Over the past two years, more than 200 young Armenians have deepened their knowledge about men’s involvement in family care, positive parenting, and gender equality by participating in new EU-funded ‘Papa Schools’ in three targeted provinces of Armenia.
In Shirak, Tavush and Lori provinces (marzes), young people explored how best to increase the father’s involvement in child care and helped to improve their understanding of equal sharing of domestic work, during ‘Papa School’ sessions organised as part of the ‘EU 4 Gender Equality: Together against gender stereotypes and gender-based violence’ programme.
Young parents Karen and Anna joined the ‘Papa School’ in Lori before their first child was even born. Baby Areg is now ten months old, and mum and dad are well prepared to look after him. When Karen comes home from work in the evening, his first task is to give his son a bath.
“During the course, we learned how best to organise the care of a newborn baby, including bathing, nourishment, walks, and sleep. Another important skill we acquired was how to properly divide the responsibilities between the parents,” says 25-year-old Anna.
“To be a caring husband, it’s not enough just to take care of the financial needs. It’s about the equal division of domestic work and childcare. The course reinforced this fundamental belief I had,” emphasises 28-year-old Karen.
The young father says the ‘Papa School’ improved and strengthened his perceptions of what it meant to be a caring husband and father, and had a dramatic impact.
“The discussions we had during the ‘Papa School’ gave me confidence, and I decided to be present during childbirth. My wife was strongly against it at first, but after these discussions, she realised that my presence is necessary,” says Karen.
Anna continues: “It’s true that at first, I didn’t want Karen to be present at the delivery, but now I understand how much his presence helped me. In the case of the second child, I will insist that he comes. After giving birth, I was depressed, and thanks to Karen’s preparedness and support, we were able to pass that difficult period smoothly.”
Fear, anger and happiness. These were the feelings that Karen had while his wife was giving birth to their son: “You can’t imagine. You must see it with your own eyes to understand what a woman goes through giving birth to a child.”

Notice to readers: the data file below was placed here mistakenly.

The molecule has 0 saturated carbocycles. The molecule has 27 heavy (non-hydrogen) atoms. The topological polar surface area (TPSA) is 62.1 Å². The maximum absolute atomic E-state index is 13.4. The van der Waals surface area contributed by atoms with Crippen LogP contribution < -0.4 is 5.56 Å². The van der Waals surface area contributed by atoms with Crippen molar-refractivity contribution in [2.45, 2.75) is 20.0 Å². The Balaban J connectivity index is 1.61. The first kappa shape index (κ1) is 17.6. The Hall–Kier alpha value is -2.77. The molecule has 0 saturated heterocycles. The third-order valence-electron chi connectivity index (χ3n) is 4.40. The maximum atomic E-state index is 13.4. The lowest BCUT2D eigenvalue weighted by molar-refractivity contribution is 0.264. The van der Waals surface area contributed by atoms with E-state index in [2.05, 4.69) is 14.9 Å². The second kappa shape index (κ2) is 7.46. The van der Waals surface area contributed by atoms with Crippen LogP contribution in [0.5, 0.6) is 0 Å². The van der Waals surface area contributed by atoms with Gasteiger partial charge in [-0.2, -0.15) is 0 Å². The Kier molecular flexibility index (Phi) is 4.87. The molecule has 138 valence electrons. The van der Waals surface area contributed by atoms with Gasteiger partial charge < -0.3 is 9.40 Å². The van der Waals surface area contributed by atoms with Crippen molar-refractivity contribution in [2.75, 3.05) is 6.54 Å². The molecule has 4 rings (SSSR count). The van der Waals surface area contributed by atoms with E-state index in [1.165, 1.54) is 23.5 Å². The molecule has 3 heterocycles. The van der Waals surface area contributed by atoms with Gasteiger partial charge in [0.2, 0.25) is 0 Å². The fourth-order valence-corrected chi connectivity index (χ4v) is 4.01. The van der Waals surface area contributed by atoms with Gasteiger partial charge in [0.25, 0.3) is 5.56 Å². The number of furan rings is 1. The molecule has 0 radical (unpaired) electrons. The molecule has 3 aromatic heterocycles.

Anna laughs and adds that Karen even taught her how to change the baby’s diaper. After the child’s birth, in addition to the five-day paternity leave prescribed by law, Karen took another ten days at his own expense to help his wife at home.
“Of course, it would be great if in our country we could be on paternity leave for a longer time and help take care of the newborn,” says Karen.
Anna is currently on maternity leave, but the couple has decided that when the baby no longer needs to be breastfed, the mother will return to work. They have also determined how to divide the child’s care: until the end of the working day, the grandparents will care for the baby, and after that – the father and mother.
“Being involved in family care is very important, and young Armenians should stop thinking it is not a man’s job,” says Karen.
Anna also notes that while many good Armenian values are essential for a strong family, some harmful stereotypes need to change. The young couple believes that time and effort are required for this change.
“This programme and similar courses play an important role in achieving these changes because people’s way of thinking improves and we acquire practical skills and knowledge. Such courses should be continuous to expand the number and range of persons involved and change attitudes. This will ensure that our families are healthier and our children live prosperous lives,” says Karen.
During 2021-2022, ‘Papa Schools’ were organised in Armenia by the Gyumri Youth Initiatives Centre NGO and UNFPA Armenia within the framework of the ‘EU 4 Gender Equality: Together against gender stereotypes and gender-based violence’ regional programme, funded by the European Union and implemented jointly by UN Women and UNFPA in six countries of the Eastern Partnership.
Author: Mari Mkhitaryan/UNFPA Armenia
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